Riverside Theatres Digital and Play On Presents
ARCHIE ROACH’S TELL ME WHY – ON DEMAND
Not many have lived as many lives – from stolen child, teenage alcoholic, seeker, lover, father, musical and lyrical genius, to social advocate and First Nations leader – but it took almost a lifetime to find who he really was.
He is Archie Roach.
His new memoir Tell Me Why (Simon and Schuster) is an intimate, moving and often confronting account of his resilience and strength of spirit, and also of a great love story. It’s an extraordinary odyssey of love and heartbreak, family and community, survival and renewal – and the healing power of music.
The companion album Tell Me Why (Bloodlines), considered Roach’s 18 song ‘magnum opus’, re-imagines eleven songs which have defined his extraordinary career, together with two songs, previously written but never recorded, two songs of early-influence and three brand new recordings.
Roach voices the joy, pain and hope he found on his path through these songs to become the legendary singer-songwriter and storyteller that he is today – beloved and respected by fans worldwide
How You Can Access
The performance will be accessible On Demand into your home. Please note, the performance date & time listed on the bookings page is the end date for this On Demand show. The link will be available from Friday 22 October at 10am – Sunday 7 November 2021 at 10pm only, on YouTube. This show is a streamed experience, and will not be available to view online after the event.
If you’re having issues connecting to our stream, click here to download our Streaming FAQ’s to help you.
Promotional Photos by Adrian Cook
The music of singer-songwriter Archie Roach has given voice to the pain, hope and pride of a generation. His talents have earned him a place among the most treasured musicians this country has produced.
Born in Mooroopna in 1955, Archie’s family lived on the Framlingham Aboriginal Mission near Warrnambool. He is one of the Stolen Generations, taken as a child from his mother, Nellie, a Gunditjmara woman, and father, Archie, a Bundjalung man from New South Wales.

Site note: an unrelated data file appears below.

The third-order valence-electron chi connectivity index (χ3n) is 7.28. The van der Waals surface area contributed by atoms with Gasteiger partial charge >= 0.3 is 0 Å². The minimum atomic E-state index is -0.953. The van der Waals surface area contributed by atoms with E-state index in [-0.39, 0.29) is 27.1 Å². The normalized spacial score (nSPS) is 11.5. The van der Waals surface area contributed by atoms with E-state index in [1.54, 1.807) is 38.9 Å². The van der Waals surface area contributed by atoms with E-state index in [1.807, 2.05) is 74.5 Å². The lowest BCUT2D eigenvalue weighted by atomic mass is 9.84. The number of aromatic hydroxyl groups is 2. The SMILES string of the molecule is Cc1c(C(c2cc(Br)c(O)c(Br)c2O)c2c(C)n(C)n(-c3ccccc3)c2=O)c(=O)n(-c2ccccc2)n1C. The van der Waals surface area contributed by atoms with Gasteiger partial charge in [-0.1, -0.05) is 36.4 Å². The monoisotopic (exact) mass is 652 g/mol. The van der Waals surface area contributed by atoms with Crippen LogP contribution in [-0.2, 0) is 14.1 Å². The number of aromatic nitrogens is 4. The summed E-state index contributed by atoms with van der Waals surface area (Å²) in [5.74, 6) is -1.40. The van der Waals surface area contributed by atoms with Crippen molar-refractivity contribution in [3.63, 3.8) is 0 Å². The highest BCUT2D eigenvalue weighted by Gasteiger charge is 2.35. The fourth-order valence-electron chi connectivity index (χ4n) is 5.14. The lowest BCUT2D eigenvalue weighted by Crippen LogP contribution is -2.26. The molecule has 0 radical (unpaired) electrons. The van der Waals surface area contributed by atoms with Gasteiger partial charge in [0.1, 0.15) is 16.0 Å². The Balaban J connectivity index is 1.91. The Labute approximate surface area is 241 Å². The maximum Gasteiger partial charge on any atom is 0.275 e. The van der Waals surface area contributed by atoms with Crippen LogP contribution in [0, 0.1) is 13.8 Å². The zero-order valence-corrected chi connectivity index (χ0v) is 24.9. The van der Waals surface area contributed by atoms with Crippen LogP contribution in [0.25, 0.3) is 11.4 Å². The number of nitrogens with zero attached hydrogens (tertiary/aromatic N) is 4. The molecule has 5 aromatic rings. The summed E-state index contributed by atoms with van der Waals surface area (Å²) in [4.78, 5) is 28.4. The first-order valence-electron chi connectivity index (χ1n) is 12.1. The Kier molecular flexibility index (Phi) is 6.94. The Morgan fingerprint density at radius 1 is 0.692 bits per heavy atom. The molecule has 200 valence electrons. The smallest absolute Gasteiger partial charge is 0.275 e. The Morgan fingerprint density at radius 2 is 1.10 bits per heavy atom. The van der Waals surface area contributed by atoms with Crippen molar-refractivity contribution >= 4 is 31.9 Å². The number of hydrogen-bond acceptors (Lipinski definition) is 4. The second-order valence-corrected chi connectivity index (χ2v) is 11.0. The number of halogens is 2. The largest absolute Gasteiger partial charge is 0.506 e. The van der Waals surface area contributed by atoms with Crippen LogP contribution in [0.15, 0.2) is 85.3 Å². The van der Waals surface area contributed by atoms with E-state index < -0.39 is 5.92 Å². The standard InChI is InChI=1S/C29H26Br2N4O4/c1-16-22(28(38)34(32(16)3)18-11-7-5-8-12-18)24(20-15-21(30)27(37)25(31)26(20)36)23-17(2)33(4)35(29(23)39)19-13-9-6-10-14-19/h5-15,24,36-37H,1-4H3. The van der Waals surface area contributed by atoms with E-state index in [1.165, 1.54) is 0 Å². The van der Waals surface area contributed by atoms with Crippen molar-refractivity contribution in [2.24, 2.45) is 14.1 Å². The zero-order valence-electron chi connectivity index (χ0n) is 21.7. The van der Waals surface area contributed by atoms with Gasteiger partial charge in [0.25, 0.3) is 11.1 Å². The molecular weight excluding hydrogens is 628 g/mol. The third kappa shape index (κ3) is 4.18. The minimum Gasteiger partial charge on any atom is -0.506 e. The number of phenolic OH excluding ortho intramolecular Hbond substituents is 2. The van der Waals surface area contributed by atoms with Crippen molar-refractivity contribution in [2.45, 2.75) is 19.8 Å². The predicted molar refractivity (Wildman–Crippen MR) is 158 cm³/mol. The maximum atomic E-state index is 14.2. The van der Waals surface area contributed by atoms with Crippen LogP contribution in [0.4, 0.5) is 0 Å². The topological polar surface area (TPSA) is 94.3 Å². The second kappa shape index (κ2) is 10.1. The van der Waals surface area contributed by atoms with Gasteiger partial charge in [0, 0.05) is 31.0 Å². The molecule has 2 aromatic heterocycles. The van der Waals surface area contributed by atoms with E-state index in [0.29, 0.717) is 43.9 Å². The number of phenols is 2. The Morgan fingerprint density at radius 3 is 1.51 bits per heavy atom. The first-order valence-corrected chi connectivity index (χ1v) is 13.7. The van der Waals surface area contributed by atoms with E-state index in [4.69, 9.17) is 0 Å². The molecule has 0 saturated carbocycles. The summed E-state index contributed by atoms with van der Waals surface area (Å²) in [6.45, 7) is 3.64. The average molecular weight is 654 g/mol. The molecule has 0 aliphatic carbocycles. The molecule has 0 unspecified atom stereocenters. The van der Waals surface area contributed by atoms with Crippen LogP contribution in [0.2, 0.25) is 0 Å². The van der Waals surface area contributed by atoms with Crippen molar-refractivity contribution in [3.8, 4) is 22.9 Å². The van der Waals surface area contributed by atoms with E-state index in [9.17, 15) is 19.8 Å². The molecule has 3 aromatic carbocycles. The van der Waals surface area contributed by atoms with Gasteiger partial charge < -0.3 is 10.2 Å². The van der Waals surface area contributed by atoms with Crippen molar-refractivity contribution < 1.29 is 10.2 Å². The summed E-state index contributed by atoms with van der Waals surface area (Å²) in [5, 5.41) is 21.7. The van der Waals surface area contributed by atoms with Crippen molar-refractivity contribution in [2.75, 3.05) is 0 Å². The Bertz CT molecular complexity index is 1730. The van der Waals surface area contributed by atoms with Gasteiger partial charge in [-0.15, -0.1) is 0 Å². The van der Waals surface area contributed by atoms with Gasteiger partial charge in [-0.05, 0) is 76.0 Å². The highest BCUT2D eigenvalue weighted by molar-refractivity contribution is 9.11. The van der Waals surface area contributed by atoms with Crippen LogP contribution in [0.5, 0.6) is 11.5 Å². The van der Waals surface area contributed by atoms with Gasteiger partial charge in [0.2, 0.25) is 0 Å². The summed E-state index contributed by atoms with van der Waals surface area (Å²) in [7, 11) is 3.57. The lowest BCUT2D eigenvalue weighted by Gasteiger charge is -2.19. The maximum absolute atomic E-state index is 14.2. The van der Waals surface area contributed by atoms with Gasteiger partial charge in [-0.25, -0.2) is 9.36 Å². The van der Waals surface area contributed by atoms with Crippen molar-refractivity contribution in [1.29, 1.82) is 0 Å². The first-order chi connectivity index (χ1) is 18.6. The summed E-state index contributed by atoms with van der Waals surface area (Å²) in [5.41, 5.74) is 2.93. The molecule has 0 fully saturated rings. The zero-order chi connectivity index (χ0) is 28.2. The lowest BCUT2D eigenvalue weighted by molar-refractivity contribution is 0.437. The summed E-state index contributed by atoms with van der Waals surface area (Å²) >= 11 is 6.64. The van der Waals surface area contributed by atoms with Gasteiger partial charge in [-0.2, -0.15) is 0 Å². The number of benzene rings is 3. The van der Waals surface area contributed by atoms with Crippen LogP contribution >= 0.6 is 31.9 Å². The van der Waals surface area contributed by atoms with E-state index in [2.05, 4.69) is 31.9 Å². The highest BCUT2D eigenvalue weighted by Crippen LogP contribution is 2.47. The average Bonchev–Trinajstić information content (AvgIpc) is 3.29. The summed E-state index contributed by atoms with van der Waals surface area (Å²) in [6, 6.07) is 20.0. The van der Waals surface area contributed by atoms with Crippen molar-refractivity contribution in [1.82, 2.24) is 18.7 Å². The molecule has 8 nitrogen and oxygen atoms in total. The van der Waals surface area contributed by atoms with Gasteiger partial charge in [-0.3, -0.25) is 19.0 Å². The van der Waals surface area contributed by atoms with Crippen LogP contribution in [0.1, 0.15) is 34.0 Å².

Archie passed through several foster homes before being settled with the Cox family, who he acknowledges as having looked after him well. He learned the basics of keyboard and guitar from his foster-sister, Mary Cox. Too young to understand his situation, he was left to assume his biological parents had died.
The truth about his forced removal from his family was discovered when he was a teenager, in a letter from a sister he didn’t know he had. It brought news of the recent death of his mother. The revelation triggered an identity crisis that manifested itself in over a decade of alcoholism and periods of homelessness.
While living on the streets Archie met Ruby Hunter, a Ngarrindjeri woman from South Australia. He credits her as his saviour. Ruby was also of the Stolen Generations and a talented musician. The two soul mates embarked on a journey of healing through music. Years later, when they were married with a family of their own, their house would remain open to disadvantaged young people in need of the support they themselves had found in each other.
Archie caught the attention of musician Paul Kelly and his Messengers’ band mate, Steve Connolly, in 1989, with his song, Took the Children Away. An act of personal catharsis, its plaintive account of the removal of Aboriginal children from their families resonated across Australia and internationally. Many identified closely with Archie’s searing lyrics; many more could not help but be moved by them.
In 1990, Archie released his debut album, Charcoal Lane. Kelly and Connolly were producers. The album took its title from a laneway in Fitzroy — the heartland of Melbourne’s Aboriginal community — where Archie had, in more troubled times, idled away the hours drinking.
Charcoal Lane won two ARIA awards, a place among the US Rolling Stone’s top albums of 1992, and a Human Rights Achievement Award for Took The Children Away. It was the first time the award had been presented to a songwriter.
Over five additional albums – including Jamu Dreaming and Sensual Being – Archie continued his exploration of the issues affecting Aboriginal people in modern day Australia. This he does without judgement or agenda. As Archie tells it, “”I’m just saying this is what happened, you can take it or leave it.””
As a member of the Stolen Generations, Roach had a direct line to the pain and suffering indigenous families endured when children were taken from them. He condensed those emotions into a few minutes of music that stands as one of the great Australian humanitarian artistic statements. – The Australian
In the best singer-songwriter tradition, Charcoal Lane is deeply moving in both personal and political terms – US Rolling Stone
I’ve known Archie since the mid-90s, and we began working together in 2002, when he and Ruby Hunter created Ruby’s Story for the Australian Art Orchestra. He is an inspiring man: deep, thoughtful, taciturn. His songs ring with clarity, his voice richly textured; it is extraordinary to witness the magic he casts over an audience. We played a concert in late 2018 at UKARIA Cultural Centre, a beautiful room made for music in the Adelaide Hills. Archie told stories and sang and I accompanied him. Afterwards we talked late into the night; he had much to impart, as his memoir was occupying his mind. Everything he says is deeply considered. We returned to UKARIA a few months later to commence work on Tell Me Why. Those days spent with Archie are etched forever on my mind, and this album is my response to the enormity of his story and its resonances, and to the quiet pride and generosity of this remarkable man. – Paul Grabowsky